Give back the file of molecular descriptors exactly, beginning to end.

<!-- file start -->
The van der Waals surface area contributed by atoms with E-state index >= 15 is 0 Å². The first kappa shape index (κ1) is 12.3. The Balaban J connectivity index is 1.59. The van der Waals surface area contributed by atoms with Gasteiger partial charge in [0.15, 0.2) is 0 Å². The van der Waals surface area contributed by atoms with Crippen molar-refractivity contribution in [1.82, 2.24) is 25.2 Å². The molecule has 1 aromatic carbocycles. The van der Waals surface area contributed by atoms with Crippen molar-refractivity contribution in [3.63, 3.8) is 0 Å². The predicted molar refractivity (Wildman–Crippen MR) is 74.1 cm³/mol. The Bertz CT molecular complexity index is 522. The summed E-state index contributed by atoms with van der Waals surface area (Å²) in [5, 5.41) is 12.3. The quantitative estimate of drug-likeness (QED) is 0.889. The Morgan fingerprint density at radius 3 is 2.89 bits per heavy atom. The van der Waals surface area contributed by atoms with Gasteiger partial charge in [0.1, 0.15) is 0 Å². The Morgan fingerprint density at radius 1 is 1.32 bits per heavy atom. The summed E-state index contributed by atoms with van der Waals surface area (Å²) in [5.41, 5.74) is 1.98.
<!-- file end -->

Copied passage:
The van der Waals surface area contributed by atoms with E-state index >= 15 is 0 Å². The first kappa shape index (κ1) is 12.3. The Balaban J connectivity index is 1.59. The van der Waals surface area contributed by atoms with Gasteiger partial charge in [0.15, 0.2) is 0 Å². The van der Waals surface area contributed by atoms with Crippen molar-refractivity contribution in [1.82, 2.24) is 25.2 Å². The molecule has 1 aromatic carbocycles. The van der Waals surface area contributed by atoms with Crippen molar-refractivity contribution in [3.63, 3.8) is 0 Å². The predicted molar refractivity (Wildman–Crippen MR) is 74.1 cm³/mol. The Bertz CT molecular complexity index is 522. The summed E-state index contributed by atoms with van der Waals surface area (Å²) in [5, 5.41) is 12.3. The quantitative estimate of drug-likeness (QED) is 0.889. The Morgan fingerprint density at radius 3 is 2.89 bits per heavy atom. The van der Waals surface area contributed by atoms with Gasteiger partial charge in [0.1, 0.15) is 0 Å². The Morgan fingerprint density at radius 1 is 1.32 bits per heavy atom. The summed E-state index contributed by atoms with van der Waals surface area (Å²) in [5.41, 5.74) is 1.98.